What is a good natural fertilizer for my plants?



  1. 0 Votes

    There are several options for natural fertilizers. You can certainly buy natural fertilizers, but you can also use materials that you already might have. For example, grass clippings and mulch can be used as a fertilizer. Just make sure to dry out the grass in the sun for a day or two. Dried leaves and other organic materials from your yard can be used as mulch. Animal manure is also effective, but if you want to avoid chemicals, make sure the animal was fed a natural diet. You can also use compost from a compost pile and other left over organic material like banana peels.


  2. 0 Votes

    Composting is a great way to organically fertilize your plants! Consisting of plant (and sometimes animal) materials, compost is naturally produced by insects and microorganisms. Good ingredients to use in your compost are fruit and vegetable leftovers (apple cores, banana peels, etc.), dried leaves, twigs, coffee grounds, seaweed, and most other natural ingredients. The trick to creating a great fertilizer is having a good ratio of carbon (brown) materials to nitrogenous (green) materials: 30 to 1 is considered ideal. Brown ingredients include dried leaves, hay, eggshells, and straw, while green ingredients are plant leftovers, seaweed, and coffee grounds.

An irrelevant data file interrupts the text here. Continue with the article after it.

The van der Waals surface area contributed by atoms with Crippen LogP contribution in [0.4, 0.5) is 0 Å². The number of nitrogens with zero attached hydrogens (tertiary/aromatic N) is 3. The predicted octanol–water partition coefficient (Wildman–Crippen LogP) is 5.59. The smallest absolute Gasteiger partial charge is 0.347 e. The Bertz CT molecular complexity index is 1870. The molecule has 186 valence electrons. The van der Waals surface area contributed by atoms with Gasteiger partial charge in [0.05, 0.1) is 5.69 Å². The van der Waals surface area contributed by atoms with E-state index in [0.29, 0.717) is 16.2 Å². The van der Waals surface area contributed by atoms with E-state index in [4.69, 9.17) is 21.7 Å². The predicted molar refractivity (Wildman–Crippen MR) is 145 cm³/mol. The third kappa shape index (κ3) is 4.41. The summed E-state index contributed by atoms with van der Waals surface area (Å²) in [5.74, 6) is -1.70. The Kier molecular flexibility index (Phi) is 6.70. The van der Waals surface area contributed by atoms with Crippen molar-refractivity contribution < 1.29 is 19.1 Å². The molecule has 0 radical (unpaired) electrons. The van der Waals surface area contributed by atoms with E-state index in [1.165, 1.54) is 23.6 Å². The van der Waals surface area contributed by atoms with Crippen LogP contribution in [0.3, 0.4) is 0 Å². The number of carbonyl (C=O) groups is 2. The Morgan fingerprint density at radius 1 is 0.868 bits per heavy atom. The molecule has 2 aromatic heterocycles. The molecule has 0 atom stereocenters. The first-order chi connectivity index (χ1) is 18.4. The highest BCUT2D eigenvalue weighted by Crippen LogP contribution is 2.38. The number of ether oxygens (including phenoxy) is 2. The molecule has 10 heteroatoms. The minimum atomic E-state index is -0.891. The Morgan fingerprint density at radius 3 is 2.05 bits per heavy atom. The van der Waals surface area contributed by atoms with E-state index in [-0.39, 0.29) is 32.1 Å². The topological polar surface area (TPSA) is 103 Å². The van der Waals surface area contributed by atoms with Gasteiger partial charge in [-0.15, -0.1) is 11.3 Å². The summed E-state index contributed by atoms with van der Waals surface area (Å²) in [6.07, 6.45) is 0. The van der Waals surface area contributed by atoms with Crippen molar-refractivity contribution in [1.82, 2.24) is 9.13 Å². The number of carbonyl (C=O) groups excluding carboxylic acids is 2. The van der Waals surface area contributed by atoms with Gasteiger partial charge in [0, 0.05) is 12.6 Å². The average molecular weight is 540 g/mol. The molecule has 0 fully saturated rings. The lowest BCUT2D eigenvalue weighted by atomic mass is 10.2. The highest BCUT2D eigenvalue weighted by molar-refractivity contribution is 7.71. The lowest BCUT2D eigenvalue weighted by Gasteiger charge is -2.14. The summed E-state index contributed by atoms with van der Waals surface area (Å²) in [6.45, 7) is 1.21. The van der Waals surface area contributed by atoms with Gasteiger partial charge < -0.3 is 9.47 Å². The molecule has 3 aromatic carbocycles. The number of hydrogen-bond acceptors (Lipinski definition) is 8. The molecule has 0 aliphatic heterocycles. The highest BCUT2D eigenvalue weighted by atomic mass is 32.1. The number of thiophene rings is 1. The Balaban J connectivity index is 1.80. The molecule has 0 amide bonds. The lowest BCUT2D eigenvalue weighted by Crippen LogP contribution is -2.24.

3. 0 Votes

    There is a line of organic products developed by a very eccentric character named Hendrikus Schraven (see second link for a bit about him), that are very effective and eco-friendly. I am a professional gardener; I work for a conservation organization and we use his products. I can attest to their viability.

  4. 0 Votes

    Starbucks gives away bags of used coffee grounds that you can add to your compost pile or garden. Coffee grounds are great for plants that need nitrogen.

  5. 0 Votes

    There are many ‘recipes’ for a liquid fertilizer that you can make at home from comfrey plants. Comfrey has a long tap root that sucks up more potassium than most plants can (potassium is typically too deep in the soil for many plants to reach), and thus gives your other plants an otherwise hard-to-acquire nutrient. See the link below for one possible comfrey recipe.

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